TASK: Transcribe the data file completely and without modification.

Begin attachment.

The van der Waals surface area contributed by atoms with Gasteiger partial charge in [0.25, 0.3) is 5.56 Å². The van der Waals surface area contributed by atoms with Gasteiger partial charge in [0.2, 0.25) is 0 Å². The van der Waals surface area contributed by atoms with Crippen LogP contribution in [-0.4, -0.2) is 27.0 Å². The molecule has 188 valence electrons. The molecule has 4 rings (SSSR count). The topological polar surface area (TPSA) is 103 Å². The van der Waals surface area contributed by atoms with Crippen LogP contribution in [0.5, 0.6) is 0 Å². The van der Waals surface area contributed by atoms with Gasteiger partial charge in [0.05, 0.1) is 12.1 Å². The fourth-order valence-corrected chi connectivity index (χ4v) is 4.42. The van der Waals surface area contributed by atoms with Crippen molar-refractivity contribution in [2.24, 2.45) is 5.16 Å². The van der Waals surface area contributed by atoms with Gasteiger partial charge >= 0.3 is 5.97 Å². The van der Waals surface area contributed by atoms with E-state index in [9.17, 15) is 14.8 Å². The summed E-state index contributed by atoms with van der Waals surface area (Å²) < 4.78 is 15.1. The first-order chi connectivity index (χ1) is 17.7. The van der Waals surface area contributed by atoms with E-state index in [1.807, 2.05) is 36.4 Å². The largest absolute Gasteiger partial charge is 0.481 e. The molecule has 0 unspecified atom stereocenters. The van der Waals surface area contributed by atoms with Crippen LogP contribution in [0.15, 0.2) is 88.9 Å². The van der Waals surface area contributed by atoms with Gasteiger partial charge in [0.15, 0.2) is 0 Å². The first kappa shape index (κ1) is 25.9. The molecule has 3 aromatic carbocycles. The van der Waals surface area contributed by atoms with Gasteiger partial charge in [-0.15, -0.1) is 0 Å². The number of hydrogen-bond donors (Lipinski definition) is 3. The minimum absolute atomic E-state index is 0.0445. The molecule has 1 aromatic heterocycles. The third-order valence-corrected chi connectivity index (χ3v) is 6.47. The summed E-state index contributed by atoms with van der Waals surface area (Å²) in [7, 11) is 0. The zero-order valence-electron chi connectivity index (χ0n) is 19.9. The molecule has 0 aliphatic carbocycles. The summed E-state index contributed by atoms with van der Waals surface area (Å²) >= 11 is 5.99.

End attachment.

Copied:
The van der Waals surface area contributed by atoms with Gasteiger partial charge in [0.25, 0.3) is 5.56 Å². The van der Waals surface area contributed by atoms with Gasteiger partial charge in [0.2, 0.25) is 0 Å². The van der Waals surface area contributed by atoms with Crippen LogP contribution in [-0.4, -0.2) is 27.0 Å². The molecule has 188 valence electrons. The molecule has 4 rings (SSSR count). The topological polar surface area (TPSA) is 103 Å². The van der Waals surface area contributed by atoms with Crippen LogP contribution in [0.5, 0.6) is 0 Å². The van der Waals surface area contributed by atoms with Gasteiger partial charge in [0.05, 0.1) is 12.1 Å². The fourth-order valence-corrected chi connectivity index (χ4v) is 4.42. The van der Waals surface area contributed by atoms with Crippen molar-refractivity contribution in [2.24, 2.45) is 5.16 Å². The van der Waals surface area contributed by atoms with Gasteiger partial charge >= 0.3 is 5.97 Å². The van der Waals surface area contributed by atoms with E-state index in [9.17, 15) is 14.8 Å². The summed E-state index contributed by atoms with van der Waals surface area (Å²) < 4.78 is 15.1. The first-order chi connectivity index (χ1) is 17.7. The van der Waals surface area contributed by atoms with E-state index in [1.807, 2.05) is 36.4 Å². The largest absolute Gasteiger partial charge is 0.481 e. The molecule has 0 unspecified atom stereocenters. The van der Waals surface area contributed by atoms with Crippen LogP contribution in [0.15, 0.2) is 88.9 Å². The van der Waals surface area contributed by atoms with Gasteiger partial charge in [0.15, 0.2) is 0 Å². The first kappa shape index (κ1) is 25.9. The molecule has 3 aromatic carbocycles. The van der Waals surface area contributed by atoms with Gasteiger partial charge in [-0.15, -0.1) is 0 Å². The number of hydrogen-bond donors (Lipinski definition) is 3. The minimum absolute atomic E-state index is 0.0445. The molecule has 1 aromatic heterocycles. The third-order valence-corrected chi connectivity index (χ3v) is 6.47. The summed E-state index contributed by atoms with van der Waals surface area (Å²) in [7, 11) is 0. The zero-order valence-electron chi connectivity index (χ0n) is 19.9. The molecule has 0 aliphatic carbocycles. The summed E-state index contributed by atoms with van der Waals surface area (Å²) >= 11 is 5.99.